ABColombia members express their grave concern regarding the assassination of human rights defender and social leader, José Antonio Navas. Mr Navas, a partner of Christian Aid, and a member of the Campesino Association of Catatumbo (Ascamcat), was murdered by unknown gunmen who shot him and fled. Mr Navas, was 55 years old and the father of six children, was also a member of the village governing committee (Junta de Acción Comunal).
Mr Navas was working on the implementation of a government policy derived from the Peace Accord on establishing Peasant Farmer Zones (Zonas de Reservas Campesinas) and was registered on the Comprehensive Programme for Substitution of Illicit Crops.
Michel Forst, the UN Special Rapporteur on the Situation of Human Rights Defenders at the end of his ten-day visit to Colombia in November/December 2018, held a minute of silence in memory of José Antonio Navas. The minute of silence also paid tribute to all those who were killed in Colombia while defending human rights.
Mr Navas was part of a Christian Aid programme called Transformation of the Peasant Farmer Zones from war economies to peace economies (Transformación de las Zonas de Reserva Campesina desde Economías de Guerra a Economías de Paz) in Catatumbo, where this murder took place. Catatumbo is a highly militarised region. Social leader Andres Elias Gil, stated via Twitter in reference to the killing of his colleague ‘what is the purpose of having one military man per five residents in Catatumbo?’ reflecting what many local communities feel: that a high level of military personnel does not equal safety for local communities. According to Ascamcat, at least 15 of the members of this peasant farmer association have been killed in 2018 alone. As a result, many of the leaders have fled the area out of fear, and without the presence of many of the Ascamcat leaders on the ground, it is becoming harder for this organisation to operate.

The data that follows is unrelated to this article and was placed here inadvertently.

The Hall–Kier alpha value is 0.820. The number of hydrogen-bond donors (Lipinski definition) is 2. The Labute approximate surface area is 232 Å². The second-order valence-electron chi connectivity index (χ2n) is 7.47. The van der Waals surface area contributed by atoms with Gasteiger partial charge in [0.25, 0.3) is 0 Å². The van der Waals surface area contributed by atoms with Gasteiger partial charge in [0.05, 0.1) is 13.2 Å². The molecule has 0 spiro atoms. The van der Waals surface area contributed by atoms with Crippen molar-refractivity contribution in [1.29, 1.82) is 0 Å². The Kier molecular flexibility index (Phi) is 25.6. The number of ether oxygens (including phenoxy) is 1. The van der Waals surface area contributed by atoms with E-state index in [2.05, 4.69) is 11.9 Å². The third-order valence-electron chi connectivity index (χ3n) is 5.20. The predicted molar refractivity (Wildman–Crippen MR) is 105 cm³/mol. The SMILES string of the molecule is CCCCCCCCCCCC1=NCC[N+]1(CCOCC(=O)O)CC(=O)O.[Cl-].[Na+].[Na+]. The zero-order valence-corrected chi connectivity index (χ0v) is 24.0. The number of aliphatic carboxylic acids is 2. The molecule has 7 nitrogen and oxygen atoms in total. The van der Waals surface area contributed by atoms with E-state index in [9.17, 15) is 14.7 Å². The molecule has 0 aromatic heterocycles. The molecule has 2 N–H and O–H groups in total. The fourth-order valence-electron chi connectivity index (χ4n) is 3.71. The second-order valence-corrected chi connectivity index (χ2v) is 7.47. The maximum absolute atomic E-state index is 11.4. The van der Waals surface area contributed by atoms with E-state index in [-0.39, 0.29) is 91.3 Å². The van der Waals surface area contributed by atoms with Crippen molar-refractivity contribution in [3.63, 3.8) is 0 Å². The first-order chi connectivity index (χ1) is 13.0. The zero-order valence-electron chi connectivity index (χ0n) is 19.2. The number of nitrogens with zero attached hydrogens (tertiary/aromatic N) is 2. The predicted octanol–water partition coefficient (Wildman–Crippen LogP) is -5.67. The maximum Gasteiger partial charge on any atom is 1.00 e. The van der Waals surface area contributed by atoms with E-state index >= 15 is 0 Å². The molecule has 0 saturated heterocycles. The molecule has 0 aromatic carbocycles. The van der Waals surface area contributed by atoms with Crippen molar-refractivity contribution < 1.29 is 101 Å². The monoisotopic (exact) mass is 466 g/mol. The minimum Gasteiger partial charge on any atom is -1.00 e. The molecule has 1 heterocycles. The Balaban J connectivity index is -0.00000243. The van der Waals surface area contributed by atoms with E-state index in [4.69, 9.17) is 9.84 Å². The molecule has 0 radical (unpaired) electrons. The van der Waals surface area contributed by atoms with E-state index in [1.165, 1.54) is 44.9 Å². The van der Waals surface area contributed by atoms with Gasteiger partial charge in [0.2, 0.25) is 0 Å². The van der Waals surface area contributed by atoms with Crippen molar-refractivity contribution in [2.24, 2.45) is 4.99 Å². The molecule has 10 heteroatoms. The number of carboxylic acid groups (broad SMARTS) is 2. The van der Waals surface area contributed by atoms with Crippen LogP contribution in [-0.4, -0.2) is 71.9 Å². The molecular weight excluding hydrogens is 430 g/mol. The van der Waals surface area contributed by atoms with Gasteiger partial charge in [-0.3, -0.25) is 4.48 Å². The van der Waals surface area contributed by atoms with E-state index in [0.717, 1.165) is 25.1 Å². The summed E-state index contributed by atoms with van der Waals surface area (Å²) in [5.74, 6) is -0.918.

The United Nations Office of the High Commissioner for Human Rights (OHCHR) expressed its extreme concern at the increase in killings of human rights defenders with 121 killed in 2017[i] and in just the first nine months of 2018 (January–September), the numbers of HRDs killed, according to Somos Defensores,was 109.[ii] Over 400 social leaders have been killed since the Colombian state signed a Peace Accord in 2016 with the former Revolutionary Armed Forces of Colombia (FARC).
Michel Forst in his statement at the end of his mission stated that the negative trend in the killing of HRDs:
“… is linked to the persistence of structural factors. The demobilisation and exit of the FARC-EP left a power vacuum in many rural regions. The lack of an integrated State presence and delays in the implementation of the Peace Accord has allowed illegal armed groups and criminal groups to enter areas and takeover the illicit economies leading to augmented violence. The lack of access to basic services (i.e. health and education) poverty, and ramping unemployment rates hinder communities from becoming part of the legal economy, increasing their risk levels.”
Michel Forst spoke specifically about the region of Catatumbo, stating:
“Catatumbo, a particularly violence struck area of Northern Santander (approx. 200.000 inhabitants), registers the highest levels of internal displacements in the country. According to the Defensoria del Pueblo (NHRI) 35.000 people were forcibly displaced (desplazamientos masivos) this year in Colombia.
In 2017, one in every three HRD killed in the world was Colombian, the number of assassinations of Colombian HRDs in 2018 looks like it will be considerably worse.
[i] ONU DDHH, Informe Anual, “Informe del Alto Comisionado de las Naciones Unidas para los Derechos Humanos sobre la situación de Derechos Humanos en Colombia durante el año 2017” (March 2018)